Self-Reflection: Microexpressions & NLP

The face and its facial expressions, also known as microexpressions, are more so a window to the soul than looking into the eyes could ever be. But, only if you know how to read them – the microexpressions that is.

We can tell a lot about a person according to their facial expressions. Micro-expressions are defined as “brief, involuntary facial expression that appear on a person’s face according to the emotions being experienced.” It is difficult, highly doubtful that a person can fake a micro-expression. Read more to understand why.

There are seven universal microexpressions:

  1. Disgust
  2. Anger
  3. Fear
  4. Sadness
  5. Happiness
  6. Surprise
  7. Contempt

Microexpressions can occur as quickly as 1/16 to 1/24 of a second; that’s pretty fast for the untrained eye to notice, much less start to track and attribute to possible or probable causes or reasons. But, for the trained eye, it is the difference between knowing if someone is being untruth about being happy with their new work assignment or not. Micro-expressions are the best indicator of a person’s emotions we can get without other testing or their telling us how they are feeling.

The Father of the Face

Dr. Paul Ekman, whose research and work was the premise for the television show “Lie to Me” did a phenomenal job in decoding the human face. The television show enlightened many of us to this universal behavioral science. His research shows us that all facial expressions are universal and can be universally understood; whether you reside in the United States or in a remote village in Tanzania, your face will model anger and surprise in the same ways. I found the most interesting part of Dr. Ekman’s findings to be about those who cannot see – those who are blind from birth and have never seen another person make these micro-expressions; these individuals will still make the same seven expressions due to feeling these emotions. Fascinating!

Are these the only facial expression humans have? Of course not, but these seven are a wide swath that cover the ones we humans most often use and are also easiest to interpret. A study of microexpressions will yield more than one hundred microexpressions that are generally relatable to these core seven. It is recommended that you try making the seven universal micro-expressions (and more) in a mirror or by taking selfies of each expression. Note: As you make the expression, if held long enough, you will start to feel the emotions. The same holds true for viewing the selfies of yourself making the microexpression, you will feel the emotions expressed in those photos. We even feel them when we see them reflected to us by others.

Incorporating Microexpression Interpretation into Your Work 

I have been a student of Dr. Ekman for about 6 or 7 years now, studying with him online via the courses on his website. I am also a student of NLP – neurolinguistic programming. Early on in my learning, I considered both to be intellectual hobbies, but have deeply incorporated them into my work.

They were a part of my work just by virtue of my knowledge of them coming to bear as I work with clients. However, I have formalized their use in my work with my coaching and organizational clients. If I am making a prolonged microexpression, the expression came naturally and organically for a split second. I then made a purposeful decision to hold that expression. I do so to signal to the person I am speaking to, as to what I am feeling about how they are conveying their message or  the content of their conveyance. I have trained myself to do so, as it solicits a more honest dialogue and feedback from those I am working with, so that we both achieve our goals in communicating.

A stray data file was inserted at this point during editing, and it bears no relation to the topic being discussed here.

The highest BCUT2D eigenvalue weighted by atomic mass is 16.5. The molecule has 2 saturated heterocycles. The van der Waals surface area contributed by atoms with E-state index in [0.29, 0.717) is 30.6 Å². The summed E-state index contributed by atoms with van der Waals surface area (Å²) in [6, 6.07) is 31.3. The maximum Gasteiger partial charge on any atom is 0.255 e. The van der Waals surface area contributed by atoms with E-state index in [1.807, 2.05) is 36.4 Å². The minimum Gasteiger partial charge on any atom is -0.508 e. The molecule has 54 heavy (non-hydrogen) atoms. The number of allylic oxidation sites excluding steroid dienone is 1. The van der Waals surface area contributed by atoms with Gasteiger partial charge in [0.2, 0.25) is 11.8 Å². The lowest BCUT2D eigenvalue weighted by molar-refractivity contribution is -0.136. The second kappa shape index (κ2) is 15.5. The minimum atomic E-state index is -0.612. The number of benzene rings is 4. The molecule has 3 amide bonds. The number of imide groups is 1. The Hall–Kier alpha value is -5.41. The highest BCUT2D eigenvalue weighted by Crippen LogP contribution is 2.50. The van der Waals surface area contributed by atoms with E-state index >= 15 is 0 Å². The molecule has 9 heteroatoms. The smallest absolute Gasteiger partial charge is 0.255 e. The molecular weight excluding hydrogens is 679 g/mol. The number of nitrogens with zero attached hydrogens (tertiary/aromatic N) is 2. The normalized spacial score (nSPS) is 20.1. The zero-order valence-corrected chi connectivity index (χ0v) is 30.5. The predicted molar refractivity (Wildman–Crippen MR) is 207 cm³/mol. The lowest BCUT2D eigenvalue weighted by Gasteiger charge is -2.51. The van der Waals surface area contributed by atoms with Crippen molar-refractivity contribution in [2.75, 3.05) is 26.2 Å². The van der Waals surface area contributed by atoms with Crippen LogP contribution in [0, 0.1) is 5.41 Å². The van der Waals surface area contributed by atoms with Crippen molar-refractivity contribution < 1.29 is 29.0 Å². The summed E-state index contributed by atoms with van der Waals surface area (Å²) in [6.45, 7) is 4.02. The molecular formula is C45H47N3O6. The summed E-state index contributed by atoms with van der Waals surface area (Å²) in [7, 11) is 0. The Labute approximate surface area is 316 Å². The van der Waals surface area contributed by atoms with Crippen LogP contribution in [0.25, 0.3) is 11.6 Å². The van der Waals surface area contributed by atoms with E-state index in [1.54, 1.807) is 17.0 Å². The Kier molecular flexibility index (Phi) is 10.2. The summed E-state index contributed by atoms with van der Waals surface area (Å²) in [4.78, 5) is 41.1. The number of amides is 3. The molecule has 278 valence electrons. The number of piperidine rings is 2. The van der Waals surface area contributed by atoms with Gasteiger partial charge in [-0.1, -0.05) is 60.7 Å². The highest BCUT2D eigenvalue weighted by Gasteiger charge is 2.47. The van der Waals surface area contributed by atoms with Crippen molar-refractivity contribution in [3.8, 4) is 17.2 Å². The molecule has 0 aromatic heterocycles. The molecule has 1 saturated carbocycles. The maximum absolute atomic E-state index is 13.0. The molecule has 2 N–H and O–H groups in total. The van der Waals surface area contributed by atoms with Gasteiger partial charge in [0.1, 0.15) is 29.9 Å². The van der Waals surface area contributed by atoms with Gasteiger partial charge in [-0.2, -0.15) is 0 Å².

Even more importantly, I am incorporating both NLP and the use and understanding of microexpressions at depth into my self-work and personal growth journey. There is much to learn from my and others’ subconscious motivations when observed, if only in my and their micro-expressions.

It is important to note that moods differ from emotions in that the feelings involved last over a longer period. For example, a feeling of sadness can last for a few minutes or even for an hour, and that is called an emotion. But if a person were to remain sad all day or has reoccurring intermittent sadness several times throughout the day, or is sad for several days, that is called a mood. People may describe the person experiencing the sadness as melancholy or they may say that the person is in a sullen mood.

What Can We Learn About Ourselves and Others? 

Dr. Ekman explains it is possible, but not probable for a person in this mood to not at all show a considerably sad face, even if not for a prolonged period of time. It is more likely that the person will demonstrate the feeling with a sad facial expression whenever that emotion is strongest and the expression may linger and come onto their face again after a considerable period of time has passed, if the mood has not resolved and the emotion replaced with another feeling. Emotions are defined as” a complex pattern of changes, including physiological arousal, feelings, cognitive processes, and behavioral reactions, made in response to a situation perceived to be personally significant.”

What do your microexpressions have to say about your emotions? Are you having the most appropriate emotional responses to stimuli? Can you become aware of them (the emotional responses and the micro-expressions) as you have and make them? How can you use this information to tap further into your subconscious mind? How can this help grow your emotional intelligence and help you to achieve your career goals?

These questions for self reflection or for our coaching work together, give me a call at 646-504-6691 now!